Initial thoughts and recommendations on RDA as a Standardisation body

RDA Council Strategy Subcommittee - 8 November 2016


Context

The RDA has a clear and transparent process for producing and endorsing its outputs as “Recommendations”[1].

Standards are reference documents that represent a consensus in a field and are based on the field’s collective knowledge. Standardisation can facilitate interoperability and innovation and build user trust in products, services and systems.

The first four RDA Outputs have been through European Multi-Stakeholders Platform on ICT Standardisation (E02758) to be recognised as Technical Specifications[2]. The European Commission see this as a very positive outcome and would encourage RDA to put more Recommendations through this process. We have not clarified the views of other funders.

The standardisation process raised some questions about the robustness and openness of the RDA process, which were successfully addressed by Hilary Hanahoe to the satisfaction of the Multi-stakeholder panel although this was quite a lot of work.

There may be lessons learned from this process that could be useful to improve the RDA process of endorsing its outputs as recommendations.

 

Questions for consideration with the RDA membership

Does RDA wish for its Recommendations to be recognised by other bodies?

If so, should RDA review its processes so that Recommendations are more easily adopted by other standardisation bodies?

Should RDA enter into discussions with one or more formal standardisation bodies in some way so that RDA Recommendations can get a fast track to becoming standards?  (The mechanism is likely to be different for each standards organisation so they will have to be considered individually)

  • Pros
    • Adoption by other bodies would provide a quantifiable metric of outputs (eg N standards were produced this year)
    • Adoption by other bodies would provide a validation of the RDA output process by a “higher authority”
    • RDA may be seen as important and versatile as it works with multiple standards organisations
    • Adoption by other bodies would build trust and engagement in new user communities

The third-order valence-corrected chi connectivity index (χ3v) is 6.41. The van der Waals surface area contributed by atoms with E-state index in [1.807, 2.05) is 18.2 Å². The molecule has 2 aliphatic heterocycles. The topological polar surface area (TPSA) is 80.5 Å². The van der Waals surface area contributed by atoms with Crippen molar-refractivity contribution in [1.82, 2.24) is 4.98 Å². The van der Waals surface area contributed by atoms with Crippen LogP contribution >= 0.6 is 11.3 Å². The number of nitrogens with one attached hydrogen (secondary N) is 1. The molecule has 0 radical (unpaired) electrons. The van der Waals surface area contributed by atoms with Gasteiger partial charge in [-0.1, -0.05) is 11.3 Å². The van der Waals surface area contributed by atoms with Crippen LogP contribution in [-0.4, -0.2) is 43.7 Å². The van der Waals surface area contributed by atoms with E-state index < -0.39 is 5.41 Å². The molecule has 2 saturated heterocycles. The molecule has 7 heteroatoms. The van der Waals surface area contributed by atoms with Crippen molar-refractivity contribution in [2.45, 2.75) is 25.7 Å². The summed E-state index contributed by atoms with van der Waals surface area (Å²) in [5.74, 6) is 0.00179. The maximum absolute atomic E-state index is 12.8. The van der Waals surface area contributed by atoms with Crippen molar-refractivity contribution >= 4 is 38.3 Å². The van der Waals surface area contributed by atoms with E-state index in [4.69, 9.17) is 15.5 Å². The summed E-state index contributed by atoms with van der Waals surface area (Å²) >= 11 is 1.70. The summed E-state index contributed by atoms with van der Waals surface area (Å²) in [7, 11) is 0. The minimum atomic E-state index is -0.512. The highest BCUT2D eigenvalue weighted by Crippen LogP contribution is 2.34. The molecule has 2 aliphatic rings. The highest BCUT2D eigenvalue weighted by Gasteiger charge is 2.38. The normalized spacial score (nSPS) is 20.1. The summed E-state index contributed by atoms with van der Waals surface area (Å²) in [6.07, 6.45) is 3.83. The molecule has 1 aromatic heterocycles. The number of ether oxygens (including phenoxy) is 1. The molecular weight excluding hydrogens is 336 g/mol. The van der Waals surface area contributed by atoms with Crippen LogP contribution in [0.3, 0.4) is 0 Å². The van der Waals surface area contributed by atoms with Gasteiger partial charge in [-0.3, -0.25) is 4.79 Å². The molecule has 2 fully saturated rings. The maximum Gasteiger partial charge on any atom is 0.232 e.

• Cons
    • Could be seen to Imply that RDA recommendations are of lesser status than the “other” standards
    • May be a lot of work (But should be just one-off work for each organisation)
    • Could slow down the RDA process (This could probably be avoided)
    • May lead to a loss of independence  (This should definitely be avoided)
  • If the answer to the above is No: are we satisfied that RDA recommendations will be widely adopted?  What are our quantifiable metrics for success of our Recommendations, and are we satisfied that they are sufficient?
  • If the answer to the above is Yes: how do we go about doing it in a systematic manner?

Recommendations

The strategy Subcommittee have considered these questions and make the following recommendations for consideration with the RDA membership before presentation to the RDA Council:

  1. RDA should continue to engage with the European Multi-Stakeholders Platform on ICT Standardisation (MSP) and endeavour to have all appropriate Recommendations adopted by MSP. This should be undertaken by the RDA Europe project
  2. RDA should encourage any WG or IG that wishes to pursue taking its outputs through a standardisation body to do so. This can be done without formal endorsement from RDA.
  3. Council should consider whether there are other standards organisations it might be beneficial to engage with at an organisational level and if there are should begin discussions with them. An individual or group of individuals will need to be given responsibility for taking this forward.

Drafted by Juan Bicarregui, RDA OAB Co-Chair & RDA Council Subcommittee Member


[1] https://rd-alliance.org/groups/creating-and-managing-rda-groups/working-...

[2] (http://ec.europa.eu/transparency/regexpert/index.cfm?do=groupDetail.groupDetail&groupID=2758)